A strong suspicion and proper evaluation for Tuberculosis is necessary when the patient presents with labial abscess associated with osteomyelitis of pubis.
Dr. Divesh Jalan, Department of Orthopaedics, Central Institute of Orthopaedics, Vardhman Mahavir Medical College and Safdarjung Hospital, New Delhi - 110 029. India. E-mail: firstname.lastname@example.org
Introduction: Skeletal tuberculosis (TB) accounts for 10–15% of all cases of extra-pulmonary TB. The involvement of pubis is extremely rare with only 40 cases of pubic bone TB reported in the medical literature. The presentation of the disease with labial abscess is much rarer with only one case reported till now.
Case Report:A 23-year-old female presented with symptoms of pain and swelling in the right groin. The patient was evaluated with hematological and radiological investigations and the diagnosis of Tubercular osteomyelitis of pubis with labial abscess was confirmed using AFB staining and culture of the aspirate. The patient was subsequently managed with Anti-tubercular chemotherapy for 18 months and the lesion healed with excellent functional outcome.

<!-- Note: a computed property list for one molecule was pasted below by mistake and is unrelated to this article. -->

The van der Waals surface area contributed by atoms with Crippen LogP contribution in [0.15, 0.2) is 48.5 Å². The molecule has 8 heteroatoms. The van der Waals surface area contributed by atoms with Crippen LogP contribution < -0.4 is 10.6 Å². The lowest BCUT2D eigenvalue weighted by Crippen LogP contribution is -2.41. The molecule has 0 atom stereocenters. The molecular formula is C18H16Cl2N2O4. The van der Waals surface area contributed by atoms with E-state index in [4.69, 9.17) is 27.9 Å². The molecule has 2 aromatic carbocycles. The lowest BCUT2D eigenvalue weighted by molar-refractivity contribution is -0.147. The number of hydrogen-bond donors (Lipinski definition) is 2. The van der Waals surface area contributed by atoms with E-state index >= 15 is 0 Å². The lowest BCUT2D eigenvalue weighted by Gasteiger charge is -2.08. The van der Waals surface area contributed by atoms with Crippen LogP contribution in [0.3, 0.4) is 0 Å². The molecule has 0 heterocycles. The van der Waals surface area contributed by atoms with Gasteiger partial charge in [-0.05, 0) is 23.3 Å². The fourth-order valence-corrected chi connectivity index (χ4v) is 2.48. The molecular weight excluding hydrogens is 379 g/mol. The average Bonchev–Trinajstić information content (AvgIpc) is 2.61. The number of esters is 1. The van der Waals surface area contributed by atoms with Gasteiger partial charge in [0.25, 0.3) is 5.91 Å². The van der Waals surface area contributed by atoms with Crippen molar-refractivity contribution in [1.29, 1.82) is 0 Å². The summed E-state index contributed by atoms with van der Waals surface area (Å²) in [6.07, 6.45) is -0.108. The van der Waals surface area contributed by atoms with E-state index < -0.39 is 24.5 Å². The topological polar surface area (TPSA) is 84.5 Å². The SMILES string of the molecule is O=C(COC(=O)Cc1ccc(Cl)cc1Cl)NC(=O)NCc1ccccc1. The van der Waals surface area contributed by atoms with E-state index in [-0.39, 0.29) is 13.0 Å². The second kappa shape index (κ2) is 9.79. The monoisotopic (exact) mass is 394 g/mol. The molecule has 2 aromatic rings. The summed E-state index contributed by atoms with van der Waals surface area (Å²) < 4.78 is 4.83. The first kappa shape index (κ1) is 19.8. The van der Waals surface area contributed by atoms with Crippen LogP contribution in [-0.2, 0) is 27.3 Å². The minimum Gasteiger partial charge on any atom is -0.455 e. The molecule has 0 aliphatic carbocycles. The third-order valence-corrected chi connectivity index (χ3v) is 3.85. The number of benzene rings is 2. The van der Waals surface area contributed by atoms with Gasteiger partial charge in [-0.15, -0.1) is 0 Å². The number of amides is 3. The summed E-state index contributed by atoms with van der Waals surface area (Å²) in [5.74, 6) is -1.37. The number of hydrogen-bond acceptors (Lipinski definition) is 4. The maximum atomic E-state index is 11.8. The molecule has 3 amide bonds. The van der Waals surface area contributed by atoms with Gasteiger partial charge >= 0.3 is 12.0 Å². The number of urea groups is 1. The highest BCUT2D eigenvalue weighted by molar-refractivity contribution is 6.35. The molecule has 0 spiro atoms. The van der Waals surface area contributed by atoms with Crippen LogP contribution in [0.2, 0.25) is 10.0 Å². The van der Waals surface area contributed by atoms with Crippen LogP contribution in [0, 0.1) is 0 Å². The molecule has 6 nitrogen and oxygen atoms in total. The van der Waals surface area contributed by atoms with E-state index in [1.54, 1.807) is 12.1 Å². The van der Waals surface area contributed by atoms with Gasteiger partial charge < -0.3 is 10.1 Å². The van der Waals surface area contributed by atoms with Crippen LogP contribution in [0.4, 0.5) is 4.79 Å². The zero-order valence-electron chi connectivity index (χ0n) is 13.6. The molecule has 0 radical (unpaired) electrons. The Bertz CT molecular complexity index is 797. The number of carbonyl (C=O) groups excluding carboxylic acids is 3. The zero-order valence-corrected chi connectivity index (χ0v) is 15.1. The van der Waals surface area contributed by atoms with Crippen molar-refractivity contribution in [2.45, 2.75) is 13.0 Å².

Conclusion:Tubercular Osteomyelitis of the pubis is a rare disease with varied clinical presentation. Timely diagnosis and anti-tubercular chemotherapy usually result in complete recovery.
Keywords: Tubercular osteomyelitis, pubis, labial abscess, skeletal tuberculosis, extra-pulmonary tuberculosis.
Tuberculosis (TB) is a major health burden in developing countries like India. However, its incidence is also on the rise in affluent societies of the world owing to the increasing evidence of immunodeficiency disorders, use of immunomodulators, use of biologics, poor nutrition, and unhealthy lifestyle. Skeletal TB accounts for 10–15% of all cases of extra-pulmonary tuberculosis [1, 2]. It can involve uncommon sites of the body  such as the pubic bone, sacroiliac and sternoclavicular joints . Only 40 cases of pubic bone TB has been described in the medical literature till now  out of which only one case has presented with labial swelling . Here, we report one such case of a 23-year-old female with tubercular osteomyelitis of pubis with right labial abscess.
A 23-year-old female presented in the Orthopedic Outpatient department with chief complaints of pain in right groin region for 9 months and swelling for last one month. The pain was continuous, insidious in onset, dull aching in nature, mild-to-moderate in intensity which increased on exertion and relieved with rest and medication. The patient had no history of fever, weight loss or any other constitutional symptoms. There was no history of TB or any contact with TB. There was no history of any trauma and gynecological or surgical procedures.